Sideswipe: July 26: Glory be to this heavenly pie!

Sue, from Whangaparāoa, writes: “Watching TV1’s Breakfast, the segment about the National pie awards, and the reporter Ashleigh Yates had just announced that she was “in pie heaven this morning”. Needless to say, my mother (who mostly reads the subtitles as she is a little hard of hearing) was rather confused with the comment the man made on slicing open a mince and cheese pie. The subtitle was supposed to have read “You can see there’s a line of cheese there”, but it came out as “You can see the light of Jesus”. Oh my gosh, we have never laughed so much!”

What women wear at the Olympics

While one athlete was told by a judge that her briefs were too brief, a handball team were scolded because they’d upsized their bikini bottoms for larger shorts. It seems to be just the ladies, mind you. Welsh Paralympian Olivia Breen tweeted that after she completed a long jump at the English Championships, an official informed her her briefs were too skimpy. The 24-year-old, who has cerebral palsy, is filing a complaint. As a long jumper, she prefers to wear clothing as light as possible. “You have no right to say what I can and can’t wear,” she says of the female judge. Breen said her sprint briefs were the official Adidas version for 2021. The Norwegian women’s beach handball team were feeling uncomfortable competing in small bikini bottoms and decided to play in tight-fitting shorts that extended to their upper thighs. The European Handball Federation fined the team about $1800 for “improper clothing”. The International Handball Federation decrees that female players must wear bottoms “with a close fit and cut on an upward angle toward the top of the leg”, adding that the width of the sides “must be of a maximum of” 10cm.The Guardian, reporting on the regulations, said “the only thing you should worry about wearing is a medal”.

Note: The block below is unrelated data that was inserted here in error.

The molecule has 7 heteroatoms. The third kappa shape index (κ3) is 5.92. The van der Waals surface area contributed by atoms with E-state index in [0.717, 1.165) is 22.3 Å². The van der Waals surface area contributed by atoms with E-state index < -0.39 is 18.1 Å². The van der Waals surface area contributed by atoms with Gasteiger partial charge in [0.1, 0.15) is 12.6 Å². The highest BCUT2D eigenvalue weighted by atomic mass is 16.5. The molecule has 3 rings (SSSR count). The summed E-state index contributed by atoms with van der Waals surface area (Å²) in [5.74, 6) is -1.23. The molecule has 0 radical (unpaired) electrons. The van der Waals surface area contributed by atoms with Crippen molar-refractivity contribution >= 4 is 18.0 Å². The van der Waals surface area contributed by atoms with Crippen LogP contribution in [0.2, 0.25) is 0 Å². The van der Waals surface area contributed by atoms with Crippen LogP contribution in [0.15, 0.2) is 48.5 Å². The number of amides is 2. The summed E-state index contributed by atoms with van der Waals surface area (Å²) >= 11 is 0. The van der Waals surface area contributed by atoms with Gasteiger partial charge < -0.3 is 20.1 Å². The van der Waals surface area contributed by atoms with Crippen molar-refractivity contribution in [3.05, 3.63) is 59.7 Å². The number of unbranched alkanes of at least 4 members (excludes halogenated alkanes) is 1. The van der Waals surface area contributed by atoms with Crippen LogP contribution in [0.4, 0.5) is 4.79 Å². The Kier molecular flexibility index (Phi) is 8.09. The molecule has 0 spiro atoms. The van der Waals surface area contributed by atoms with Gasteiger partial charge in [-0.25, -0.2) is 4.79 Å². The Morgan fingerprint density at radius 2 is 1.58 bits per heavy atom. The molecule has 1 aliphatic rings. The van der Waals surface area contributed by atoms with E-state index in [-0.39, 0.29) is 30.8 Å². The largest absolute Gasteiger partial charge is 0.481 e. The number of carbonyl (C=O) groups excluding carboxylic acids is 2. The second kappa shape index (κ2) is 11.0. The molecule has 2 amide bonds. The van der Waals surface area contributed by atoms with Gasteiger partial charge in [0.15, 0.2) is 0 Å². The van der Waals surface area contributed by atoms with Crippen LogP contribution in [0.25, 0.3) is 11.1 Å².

Many pubs being built in New Zealand

“I had a chuckle while reading a Labour Party publicity pamphlet put in my letterbox at the weekend,” a Mt Albert reader writes. “It says the Government has already built 7600 ‘public houses’. For all my 68 years in New Zealand, ‘public houses’ has been a posh way of referring to pubs.”

Penny finally drops

When I was young my father said to me: “Knowledge is Power . . . Francis Bacon.” I understood it as “Knowledge is power, France is Bacon”. For more than a decade I wondered over the meaning of the second part and what was the surreal linkage between the two? If I said the quote to someone, “Knowledge is power, France is Bacon,” they nodded knowingly. Or someone might say, “Knowledge is power” and I’d finish the quote “France is Bacon” and they wouldn’t look at me like I’d said something very odd but thoughtfully agree. I did ask a teacher what did “Knowledge is power, France is bacon” mean and got a full 10-minute explanation of the knowledge-is-power bit but nothing on “France is bacon”. When I prompted further explanation by saying “France is Bacon?” in a questioning tone I just got a “yes”. At 12 I didn’t have the confidence to press it further. I just accepted it as something I’d never understand. It wasn’t until years later I saw it written down that the penny dropped.

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